- Hardcover: 402 pages
- Publisher: Profile Books (14 Mar. 2013)
- Language: English
- ISBN-10: 1781250898
- ISBN-13: 978-1781250891
- Product Dimensions: 14.4 x 3.5 x 22.2 cm
- Average Customer Review: 4.3 out of 5 stars See all reviews (9 customer reviews)
- Amazon Bestsellers Rank: 428,317 in Books (See Top 100 in Books)
Noise: A Human History of Sound and Listening Hardcover – 14 Mar 2013
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As social history it's hard to beat (Independent 2013-08-01)
David Hendy reconstructs the acoustic environments of our ancestors and contemporaries in words, conjuring them to life for the mind's ear. Brilliant and thought-provoking - curl up somewhere noisy and enjoy! (Nigel Warburton)
Fascinating. Noise is something to shout about (Emily Cockayne Hubbub)
Praise for the radio series: 'A strange and lovely series ... Hendy found the roots of human language in the sounds and rhythms of bodies, our heartbeats, breathing, walking' (Gillian Reynolds Daily Telegraph)
Highly enjoyable and thought-provoking ... Hendy does a great job of reconstructing a whole range of long-gone sound worlds - and, importantly, he makes clear what is assumption, what is fact and what is guesswork, while still presenting his descriptions in an evocative way. (Mike Goldsmith Irish Times 2013-08-01) --This text refers to the Paperback edition.
Based on a major BBC Radio 4 series, David Hendy explores the role of sound - and of listening - in 100,000 years of human history.See all Product Description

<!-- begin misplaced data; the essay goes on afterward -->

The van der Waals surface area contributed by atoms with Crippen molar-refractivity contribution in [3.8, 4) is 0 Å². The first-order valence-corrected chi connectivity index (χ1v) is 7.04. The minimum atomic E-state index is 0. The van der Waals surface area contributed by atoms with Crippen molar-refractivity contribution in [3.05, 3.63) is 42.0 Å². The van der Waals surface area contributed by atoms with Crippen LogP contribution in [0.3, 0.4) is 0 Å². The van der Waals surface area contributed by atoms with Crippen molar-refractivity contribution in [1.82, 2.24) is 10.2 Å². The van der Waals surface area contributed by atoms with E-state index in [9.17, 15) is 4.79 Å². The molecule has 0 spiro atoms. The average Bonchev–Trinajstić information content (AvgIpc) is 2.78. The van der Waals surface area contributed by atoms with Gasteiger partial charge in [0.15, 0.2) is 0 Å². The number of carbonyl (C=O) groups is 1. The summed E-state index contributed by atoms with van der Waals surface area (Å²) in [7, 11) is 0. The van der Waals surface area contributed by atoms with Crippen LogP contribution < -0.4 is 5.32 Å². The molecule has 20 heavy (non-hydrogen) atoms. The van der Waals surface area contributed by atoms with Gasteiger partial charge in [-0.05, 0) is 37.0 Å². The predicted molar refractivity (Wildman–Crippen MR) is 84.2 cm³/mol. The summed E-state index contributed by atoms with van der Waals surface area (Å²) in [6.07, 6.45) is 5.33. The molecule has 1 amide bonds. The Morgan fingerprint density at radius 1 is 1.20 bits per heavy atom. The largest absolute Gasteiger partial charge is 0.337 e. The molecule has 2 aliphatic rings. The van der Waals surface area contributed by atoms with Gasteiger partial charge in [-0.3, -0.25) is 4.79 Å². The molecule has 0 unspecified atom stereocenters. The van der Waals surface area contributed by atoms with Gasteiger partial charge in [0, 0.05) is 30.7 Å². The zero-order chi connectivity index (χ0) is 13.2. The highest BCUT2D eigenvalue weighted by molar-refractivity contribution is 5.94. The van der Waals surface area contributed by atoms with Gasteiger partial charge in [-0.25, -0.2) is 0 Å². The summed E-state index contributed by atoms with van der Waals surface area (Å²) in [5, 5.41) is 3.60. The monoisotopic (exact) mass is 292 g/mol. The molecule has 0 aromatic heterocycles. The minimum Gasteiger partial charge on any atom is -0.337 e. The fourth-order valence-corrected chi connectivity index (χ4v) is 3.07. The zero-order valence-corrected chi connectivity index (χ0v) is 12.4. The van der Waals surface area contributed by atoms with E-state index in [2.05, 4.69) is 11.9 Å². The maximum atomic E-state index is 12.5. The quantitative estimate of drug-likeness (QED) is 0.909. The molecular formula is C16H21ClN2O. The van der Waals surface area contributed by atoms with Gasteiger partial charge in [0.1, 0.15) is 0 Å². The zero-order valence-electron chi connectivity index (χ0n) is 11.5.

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Top Customer Reviews
Moving on from the sponsorship and packaging, this is quite a triumph for the author and his research team. Hendy's passion for the project is palpable in every line of this beautiful introduction to a two-century old humanity's tale of grappling with all matters aural. He writes like a dream, is gifted with the discipline of a broadcaster, reining in all indulgence and packaging this history into thirty nifty chapters each taking less time to read than your average podcast and each packing just the right amount of exposition, interpretation, context and punch. The irony here is, that his broad enquiry, in retrospection belies the book as a definitive "packaged" resource for musical anthropology or musical science or poetry. Hendy, the eccentric enquirer is out to explore the "abstract or physical qualities of sound than with how it gets used in the world" and besides its social history, "a history of how and why have we listened to it and reacted to it". And according to me, he is successful in achieving just that.Read more ›
The writer sifted through the centuries to find us some remarkable stories about how people used sound to communicate their feelings, beliefs, and daily grind. The vast research underpins this work, but the book never bores a reader mainly because of the style which is a natural flow and almost campfire chatty storytelling of something what happen in the past but it is also relevant to the contemporary reader, as it helps to understand us why we are as we are. Great read!
Most Recent Customer Reviews
This book arrived promptly and in excellent condition. I bought it as a gift for a future birthday,so have not yet given it, but the intended recipient (a musician) is likely to be... Read morePublished on 31 July 2014 by Honeybee